The performances of Kwami Odoom as Demi and Rakie Ayola as Modupe are captivating, prowling around the stage, very animated. Max Johns’ simple design, Jackie Shemesh striking lighting, Tanuja Amarasuriya’s atmospheric sound design and Imogen Knight’s movement contribute significantly to Nancy Medina’s excellent staging. In the end though it was the story itself which left me cold. The previous play had so much truth, humanity and energy. This just had energy.

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This new musical by The Bloc Party’s Kele Okereke and TV writer & producer Matt Jones takes a 360 degree view of gay marriage from the perspective of the families of both parties, as well as the couple and their friends.

Alex and Obi’s relationship has been a whirlwind ten months. Alex is an American working in London, though his employer intends to relocate him to the Middle East. Obi is British, of Nigerian decent, a successful advertising Account Manager. Their coming out stories couldn’t be more different. Alex’s mother Diane embraced his sexuality, joining him at Pride marches, his father Brian more reluctant but ultimately accepting. Obi was thrown out by his dad Kenneth when he was sixteen, his mother Grace forced to tow the line, his sister Chichi supporting him. He put himself through the rest of his schooling and both his degree and his masters.

They live together but decide to marry so that Alex can avoid his relocation and have leave to remain. They don’t plan to invite their families, but Alex breaks first, so Obi attempts a reconciliation and invite his. Alex’s parents arrive and his mom forces the issue by arranging a dinner where both families can meet. From here on it becomes an emotional roller coaster and skeletons come out of cupboards with gay abandon.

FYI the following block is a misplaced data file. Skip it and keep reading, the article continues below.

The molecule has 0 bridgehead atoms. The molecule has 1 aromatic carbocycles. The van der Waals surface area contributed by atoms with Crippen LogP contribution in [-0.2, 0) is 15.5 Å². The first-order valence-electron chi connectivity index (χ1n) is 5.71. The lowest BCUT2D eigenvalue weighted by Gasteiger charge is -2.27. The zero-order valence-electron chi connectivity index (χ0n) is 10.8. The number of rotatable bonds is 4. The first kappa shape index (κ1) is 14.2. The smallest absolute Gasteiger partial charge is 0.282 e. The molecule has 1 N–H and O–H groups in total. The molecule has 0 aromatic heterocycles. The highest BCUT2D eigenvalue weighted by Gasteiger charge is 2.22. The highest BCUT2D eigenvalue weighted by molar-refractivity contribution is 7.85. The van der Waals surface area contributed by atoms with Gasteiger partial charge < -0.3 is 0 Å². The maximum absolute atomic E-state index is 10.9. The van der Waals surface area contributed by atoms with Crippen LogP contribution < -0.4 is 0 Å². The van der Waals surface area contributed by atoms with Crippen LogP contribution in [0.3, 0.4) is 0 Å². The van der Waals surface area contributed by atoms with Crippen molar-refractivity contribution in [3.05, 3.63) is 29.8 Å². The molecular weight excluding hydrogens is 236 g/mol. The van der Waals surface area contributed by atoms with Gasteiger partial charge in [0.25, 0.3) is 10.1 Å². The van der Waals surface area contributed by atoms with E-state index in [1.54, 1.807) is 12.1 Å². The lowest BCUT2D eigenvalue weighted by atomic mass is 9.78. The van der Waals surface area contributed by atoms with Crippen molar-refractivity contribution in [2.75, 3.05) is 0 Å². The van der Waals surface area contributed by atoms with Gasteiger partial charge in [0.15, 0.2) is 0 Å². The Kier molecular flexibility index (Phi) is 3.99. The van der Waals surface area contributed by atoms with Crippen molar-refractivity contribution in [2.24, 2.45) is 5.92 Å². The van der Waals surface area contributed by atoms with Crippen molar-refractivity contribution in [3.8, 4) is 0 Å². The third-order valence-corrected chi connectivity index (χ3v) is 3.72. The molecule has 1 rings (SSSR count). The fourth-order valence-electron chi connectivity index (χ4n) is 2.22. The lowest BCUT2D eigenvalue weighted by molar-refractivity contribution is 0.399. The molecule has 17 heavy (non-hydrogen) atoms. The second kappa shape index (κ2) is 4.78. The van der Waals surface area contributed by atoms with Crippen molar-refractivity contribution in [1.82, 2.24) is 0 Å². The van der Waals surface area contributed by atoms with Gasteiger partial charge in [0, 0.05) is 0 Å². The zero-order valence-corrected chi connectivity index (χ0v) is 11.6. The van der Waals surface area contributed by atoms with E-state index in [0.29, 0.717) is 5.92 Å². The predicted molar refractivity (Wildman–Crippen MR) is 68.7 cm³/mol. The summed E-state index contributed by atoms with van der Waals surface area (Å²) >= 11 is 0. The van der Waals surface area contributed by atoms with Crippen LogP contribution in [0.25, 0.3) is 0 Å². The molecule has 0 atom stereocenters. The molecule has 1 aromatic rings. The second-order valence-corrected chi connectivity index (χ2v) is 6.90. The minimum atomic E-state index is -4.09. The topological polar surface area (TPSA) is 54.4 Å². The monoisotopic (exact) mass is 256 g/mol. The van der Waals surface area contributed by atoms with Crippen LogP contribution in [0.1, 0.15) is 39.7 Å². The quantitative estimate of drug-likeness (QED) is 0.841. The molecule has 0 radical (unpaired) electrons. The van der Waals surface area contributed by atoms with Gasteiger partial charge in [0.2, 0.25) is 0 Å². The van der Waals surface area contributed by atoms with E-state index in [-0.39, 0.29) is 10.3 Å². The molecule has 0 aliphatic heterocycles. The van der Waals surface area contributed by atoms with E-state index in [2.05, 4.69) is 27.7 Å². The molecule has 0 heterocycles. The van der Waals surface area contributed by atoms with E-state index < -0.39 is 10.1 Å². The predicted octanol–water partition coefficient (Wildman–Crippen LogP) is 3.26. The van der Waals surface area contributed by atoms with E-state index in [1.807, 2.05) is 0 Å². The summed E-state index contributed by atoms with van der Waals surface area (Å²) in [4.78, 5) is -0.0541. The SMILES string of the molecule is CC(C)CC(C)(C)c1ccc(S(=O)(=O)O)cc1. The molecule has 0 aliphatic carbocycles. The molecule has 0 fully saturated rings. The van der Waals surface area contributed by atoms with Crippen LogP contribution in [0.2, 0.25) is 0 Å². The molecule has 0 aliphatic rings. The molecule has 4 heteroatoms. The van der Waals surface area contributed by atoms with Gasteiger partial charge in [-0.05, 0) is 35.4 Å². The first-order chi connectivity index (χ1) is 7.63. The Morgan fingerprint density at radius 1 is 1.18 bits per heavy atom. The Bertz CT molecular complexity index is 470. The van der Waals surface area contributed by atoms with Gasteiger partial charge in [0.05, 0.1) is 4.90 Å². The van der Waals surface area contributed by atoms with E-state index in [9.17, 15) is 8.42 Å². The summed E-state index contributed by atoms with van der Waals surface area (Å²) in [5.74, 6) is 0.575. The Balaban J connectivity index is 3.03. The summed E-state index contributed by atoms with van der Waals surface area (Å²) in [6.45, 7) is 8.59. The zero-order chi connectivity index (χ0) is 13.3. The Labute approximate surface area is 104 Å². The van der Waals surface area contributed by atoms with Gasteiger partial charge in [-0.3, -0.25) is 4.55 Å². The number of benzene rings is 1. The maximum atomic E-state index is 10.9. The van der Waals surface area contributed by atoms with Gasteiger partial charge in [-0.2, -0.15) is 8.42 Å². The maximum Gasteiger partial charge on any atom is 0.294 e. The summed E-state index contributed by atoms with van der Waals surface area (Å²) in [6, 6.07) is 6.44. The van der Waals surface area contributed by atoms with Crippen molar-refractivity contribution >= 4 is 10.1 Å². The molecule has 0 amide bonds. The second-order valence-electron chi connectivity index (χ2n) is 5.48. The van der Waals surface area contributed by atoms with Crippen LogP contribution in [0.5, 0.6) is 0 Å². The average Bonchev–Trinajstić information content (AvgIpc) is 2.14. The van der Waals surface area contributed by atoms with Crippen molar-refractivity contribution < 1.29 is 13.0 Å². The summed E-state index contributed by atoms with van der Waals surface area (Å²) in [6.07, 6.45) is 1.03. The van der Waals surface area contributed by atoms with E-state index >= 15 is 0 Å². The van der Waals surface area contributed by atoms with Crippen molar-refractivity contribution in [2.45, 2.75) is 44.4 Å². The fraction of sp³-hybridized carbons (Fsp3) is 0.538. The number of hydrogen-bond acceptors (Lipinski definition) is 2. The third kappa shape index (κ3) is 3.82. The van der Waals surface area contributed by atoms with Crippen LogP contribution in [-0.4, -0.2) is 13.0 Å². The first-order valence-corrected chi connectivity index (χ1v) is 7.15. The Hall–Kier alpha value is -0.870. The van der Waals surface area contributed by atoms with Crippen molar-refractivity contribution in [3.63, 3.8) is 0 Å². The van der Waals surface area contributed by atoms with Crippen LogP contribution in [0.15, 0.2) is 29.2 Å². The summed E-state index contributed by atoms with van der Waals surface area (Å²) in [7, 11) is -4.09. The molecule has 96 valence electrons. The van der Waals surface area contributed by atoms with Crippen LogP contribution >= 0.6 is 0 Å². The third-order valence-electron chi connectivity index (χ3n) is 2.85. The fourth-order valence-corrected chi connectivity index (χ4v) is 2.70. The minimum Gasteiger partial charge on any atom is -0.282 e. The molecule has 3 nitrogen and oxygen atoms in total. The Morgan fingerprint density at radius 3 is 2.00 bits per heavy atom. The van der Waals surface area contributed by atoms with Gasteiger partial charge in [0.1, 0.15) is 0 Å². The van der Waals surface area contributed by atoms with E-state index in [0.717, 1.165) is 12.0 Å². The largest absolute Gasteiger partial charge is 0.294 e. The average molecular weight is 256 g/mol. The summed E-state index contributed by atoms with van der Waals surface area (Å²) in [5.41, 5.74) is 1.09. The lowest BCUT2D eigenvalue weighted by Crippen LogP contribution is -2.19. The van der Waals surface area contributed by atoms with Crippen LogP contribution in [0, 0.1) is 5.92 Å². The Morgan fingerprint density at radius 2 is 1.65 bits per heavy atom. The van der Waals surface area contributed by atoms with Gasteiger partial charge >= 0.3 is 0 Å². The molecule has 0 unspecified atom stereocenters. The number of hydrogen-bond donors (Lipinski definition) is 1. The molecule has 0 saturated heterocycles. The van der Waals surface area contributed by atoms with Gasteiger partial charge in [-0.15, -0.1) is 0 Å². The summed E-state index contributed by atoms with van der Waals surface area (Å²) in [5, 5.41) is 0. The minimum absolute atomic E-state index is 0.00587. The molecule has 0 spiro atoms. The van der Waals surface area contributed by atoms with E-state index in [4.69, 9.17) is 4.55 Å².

Robby Graham’s production has great pace and energy, propelled by superb dancing and movement. I really liked Okereke’s music, played by an onstage guitarist with a backing track. Some have called it a play with music, but in my book it’s a musical, as the songs move the narrative forward. The pivotal scene where the families meet over dinner is superbly staged. When current scenes are interwoven with flashbacks to Obi’s youth, the latter are cleverly staged in slo-mo. The final scene of simultaneous conversations between four couples is brilliant.

Tyrone Huntley & Billy Cullum are both terrific as Obi & Alex. Johanne Murdoch conveys the liberal, effervescent but somewhat controlling Diane superbly. Rakie Ayola is a very dignified Grace, Aretha Ayeh a feisty independent Chi Chi and Cornell S John a defiant Kenneth, all excellent, as indeed are the rest of the ensemble.